“I jumped headlong into synth land, [and] got hopelessly addicted in the process.”
Much like the name suggests, GUNSHIP isn’t here with the polite request for your attention.
Not that the Britain-based Dan Haigh, Alex Westaway, and Alex Gingell are some kind of brutes, of course. It’s in their well-crafted songs, their collaborations, their remix partners, and their stunning visual art that they have solidified with a forceful finesse the next step in rock-oriented synthwave.
Most recently, the band has released the popular claymation video for “Tech Noir,” a fantastic song from their self-titled debut that director Lee Hardcastle brings to life with 80s icons like Robocop, Jason Voorhees, and Pinhead from Hellraiser. If you don’t recall it’s the song with John Carpenter (yes, that John Carpenter), and follows other videos of theirs that use technology such as the Grand Theft Auto graphics engine. Like I said, when they do it, they do it big.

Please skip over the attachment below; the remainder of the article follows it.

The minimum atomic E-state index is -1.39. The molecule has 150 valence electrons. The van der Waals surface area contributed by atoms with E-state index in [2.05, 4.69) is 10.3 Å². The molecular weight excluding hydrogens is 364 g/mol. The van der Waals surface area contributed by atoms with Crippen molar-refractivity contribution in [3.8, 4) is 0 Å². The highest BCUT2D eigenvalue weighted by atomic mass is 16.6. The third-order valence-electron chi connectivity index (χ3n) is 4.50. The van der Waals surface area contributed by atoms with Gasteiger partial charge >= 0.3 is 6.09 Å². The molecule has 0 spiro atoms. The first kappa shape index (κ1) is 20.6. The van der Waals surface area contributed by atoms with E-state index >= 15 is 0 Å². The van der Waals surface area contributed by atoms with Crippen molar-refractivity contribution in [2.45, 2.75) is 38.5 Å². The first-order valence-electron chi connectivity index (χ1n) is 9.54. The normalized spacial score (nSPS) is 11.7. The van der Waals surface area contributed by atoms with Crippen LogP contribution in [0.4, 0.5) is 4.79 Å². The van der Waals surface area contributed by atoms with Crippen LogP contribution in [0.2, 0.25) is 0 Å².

“One of the things that we set out to do was really let the art and visuals drive the project as a whole,” Gingell said in Vehlinggo’s recent interview with the band.
“It has been so gratifying to see the way that people have really responded to the Signal Noise art, the 16-Bit Box Set, the animations that we built — it took us two months to make the skeleton arcade cabinet animation in the teaser alone — and to the effort we and our collaborators put into each and every one of the music videos,” Gingell continued.
In doing all of this, the trio has upped the ante for synthwave artists, creating a landscape where powerful, catchy songs with vocals are the standard and not the exception.
A New Path
Haigh and Westaway are also in the rock group Fightstar, which could explain both GUNSHIP’s song structure and why the band has chosen a synthwave path sans a foundation in French house. Or, perhaps, we can just let Haigh explain it.
For starters, “the GUNSHIP record came about when Fightstar took a break,” he said.
At the time, Haigh saw director Jason Eisner’s Hobo with a Shotgun, based on a trailer from Quentin Tarantino and Robert Rodriguez’s Grindhouse trailers contest. More importantly, though, is what he heard: Power Glove’s “Hunters.”